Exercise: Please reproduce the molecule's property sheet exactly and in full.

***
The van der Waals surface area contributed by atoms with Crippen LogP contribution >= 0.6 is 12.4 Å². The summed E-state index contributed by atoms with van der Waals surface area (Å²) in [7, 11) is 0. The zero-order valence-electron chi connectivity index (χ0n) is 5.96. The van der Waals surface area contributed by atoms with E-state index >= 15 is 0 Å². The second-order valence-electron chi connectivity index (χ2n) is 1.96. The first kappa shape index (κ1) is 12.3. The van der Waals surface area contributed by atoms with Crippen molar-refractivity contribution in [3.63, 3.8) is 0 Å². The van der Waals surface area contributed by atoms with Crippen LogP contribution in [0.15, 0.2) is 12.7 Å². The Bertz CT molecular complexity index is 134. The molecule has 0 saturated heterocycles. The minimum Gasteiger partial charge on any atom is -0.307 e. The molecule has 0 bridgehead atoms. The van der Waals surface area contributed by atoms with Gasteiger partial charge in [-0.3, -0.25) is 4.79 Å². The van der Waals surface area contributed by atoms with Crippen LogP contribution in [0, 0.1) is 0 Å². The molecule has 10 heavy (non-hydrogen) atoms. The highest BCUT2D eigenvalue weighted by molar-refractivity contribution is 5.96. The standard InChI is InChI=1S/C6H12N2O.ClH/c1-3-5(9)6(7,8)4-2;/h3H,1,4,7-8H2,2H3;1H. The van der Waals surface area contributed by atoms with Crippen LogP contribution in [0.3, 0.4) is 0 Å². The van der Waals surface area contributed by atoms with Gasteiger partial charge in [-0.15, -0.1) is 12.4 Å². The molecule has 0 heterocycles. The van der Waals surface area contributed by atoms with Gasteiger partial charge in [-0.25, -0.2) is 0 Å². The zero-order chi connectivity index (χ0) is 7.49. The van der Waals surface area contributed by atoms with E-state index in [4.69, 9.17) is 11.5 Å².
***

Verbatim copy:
The van der Waals surface area contributed by atoms with Crippen LogP contribution >= 0.6 is 12.4 Å². The summed E-state index contributed by atoms with van der Waals surface area (Å²) in [7, 11) is 0. The zero-order valence-electron chi connectivity index (χ0n) is 5.96. The van der Waals surface area contributed by atoms with E-state index >= 15 is 0 Å². The second-order valence-electron chi connectivity index (χ2n) is 1.96. The first kappa shape index (κ1) is 12.3. The van der Waals surface area contributed by atoms with Crippen molar-refractivity contribution in [3.63, 3.8) is 0 Å². The van der Waals surface area contributed by atoms with Crippen LogP contribution in [0.15, 0.2) is 12.7 Å². The Bertz CT molecular complexity index is 134. The molecule has 0 saturated heterocycles. The minimum Gasteiger partial charge on any atom is -0.307 e. The molecule has 0 bridgehead atoms. The van der Waals surface area contributed by atoms with Gasteiger partial charge in [-0.3, -0.25) is 4.79 Å². The van der Waals surface area contributed by atoms with Crippen LogP contribution in [0, 0.1) is 0 Å². The molecule has 10 heavy (non-hydrogen) atoms. The highest BCUT2D eigenvalue weighted by molar-refractivity contribution is 5.96. The standard InChI is InChI=1S/C6H12N2O.ClH/c1-3-5(9)6(7,8)4-2;/h3H,1,4,7-8H2,2H3;1H. The van der Waals surface area contributed by atoms with Crippen LogP contribution in [0.3, 0.4) is 0 Å². The van der Waals surface area contributed by atoms with Gasteiger partial charge in [-0.15, -0.1) is 12.4 Å². The molecule has 0 heterocycles. The van der Waals surface area contributed by atoms with Gasteiger partial charge in [-0.25, -0.2) is 0 Å². The zero-order chi connectivity index (χ0) is 7.49. The van der Waals surface area contributed by atoms with E-state index in [4.69, 9.17) is 11.5 Å².